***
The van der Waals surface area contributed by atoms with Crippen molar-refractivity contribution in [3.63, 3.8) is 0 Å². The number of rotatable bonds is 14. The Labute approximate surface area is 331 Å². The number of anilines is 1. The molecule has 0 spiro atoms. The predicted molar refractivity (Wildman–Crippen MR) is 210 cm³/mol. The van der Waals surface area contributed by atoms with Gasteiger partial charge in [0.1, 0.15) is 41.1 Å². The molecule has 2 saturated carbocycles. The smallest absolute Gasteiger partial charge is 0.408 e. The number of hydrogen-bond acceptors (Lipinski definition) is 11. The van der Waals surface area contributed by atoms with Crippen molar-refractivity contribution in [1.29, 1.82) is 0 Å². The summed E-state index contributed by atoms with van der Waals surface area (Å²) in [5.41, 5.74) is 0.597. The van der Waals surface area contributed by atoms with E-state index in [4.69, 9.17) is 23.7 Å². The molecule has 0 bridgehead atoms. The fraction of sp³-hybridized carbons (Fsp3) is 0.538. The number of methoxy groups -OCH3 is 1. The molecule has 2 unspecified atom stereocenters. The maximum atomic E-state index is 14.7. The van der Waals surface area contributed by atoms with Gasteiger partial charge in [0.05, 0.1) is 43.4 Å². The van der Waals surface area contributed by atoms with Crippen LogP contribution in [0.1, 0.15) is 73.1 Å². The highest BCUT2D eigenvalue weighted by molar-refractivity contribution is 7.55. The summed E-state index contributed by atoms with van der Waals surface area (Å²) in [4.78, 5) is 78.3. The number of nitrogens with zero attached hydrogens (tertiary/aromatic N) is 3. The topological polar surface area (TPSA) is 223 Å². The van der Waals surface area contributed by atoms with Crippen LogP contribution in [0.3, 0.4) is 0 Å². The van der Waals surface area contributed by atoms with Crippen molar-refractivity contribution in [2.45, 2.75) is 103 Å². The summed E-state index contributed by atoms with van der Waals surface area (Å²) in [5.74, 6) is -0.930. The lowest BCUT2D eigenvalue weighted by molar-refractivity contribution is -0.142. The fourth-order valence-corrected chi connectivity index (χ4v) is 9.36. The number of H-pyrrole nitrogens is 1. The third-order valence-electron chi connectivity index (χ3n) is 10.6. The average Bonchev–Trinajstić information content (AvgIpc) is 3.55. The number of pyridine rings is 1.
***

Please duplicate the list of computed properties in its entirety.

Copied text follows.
The van der Waals surface area contributed by atoms with Crippen molar-refractivity contribution in [3.63, 3.8) is 0 Å². The number of rotatable bonds is 14. The Labute approximate surface area is 331 Å². The number of anilines is 1. The molecule has 0 spiro atoms. The predicted molar refractivity (Wildman–Crippen MR) is 210 cm³/mol. The van der Waals surface area contributed by atoms with Gasteiger partial charge in [0.1, 0.15) is 41.1 Å². The molecule has 2 saturated carbocycles. The smallest absolute Gasteiger partial charge is 0.408 e. The number of hydrogen-bond acceptors (Lipinski definition) is 11. The van der Waals surface area contributed by atoms with Crippen molar-refractivity contribution in [1.29, 1.82) is 0 Å². The summed E-state index contributed by atoms with van der Waals surface area (Å²) in [5.41, 5.74) is 0.597. The van der Waals surface area contributed by atoms with E-state index in [4.69, 9.17) is 23.7 Å². The molecule has 0 bridgehead atoms. The fraction of sp³-hybridized carbons (Fsp3) is 0.538. The number of methoxy groups -OCH3 is 1. The molecule has 2 unspecified atom stereocenters. The maximum atomic E-state index is 14.7. The van der Waals surface area contributed by atoms with Gasteiger partial charge in [0.05, 0.1) is 43.4 Å². The van der Waals surface area contributed by atoms with Crippen LogP contribution in [0.1, 0.15) is 73.1 Å². The highest BCUT2D eigenvalue weighted by molar-refractivity contribution is 7.55. The summed E-state index contributed by atoms with van der Waals surface area (Å²) in [4.78, 5) is 78.3. The number of nitrogens with zero attached hydrogens (tertiary/aromatic N) is 3. The topological polar surface area (TPSA) is 223 Å². The van der Waals surface area contributed by atoms with Crippen LogP contribution in [0.3, 0.4) is 0 Å². The van der Waals surface area contributed by atoms with Crippen molar-refractivity contribution in [2.45, 2.75) is 103 Å². The summed E-state index contributed by atoms with van der Waals surface area (Å²) in [5.74, 6) is -0.930. The lowest BCUT2D eigenvalue weighted by molar-refractivity contribution is -0.142. The fourth-order valence-corrected chi connectivity index (χ4v) is 9.36. The number of H-pyrrole nitrogens is 1. The third-order valence-electron chi connectivity index (χ3n) is 10.6. The average Bonchev–Trinajstić information content (AvgIpc) is 3.55. The number of pyridine rings is 1.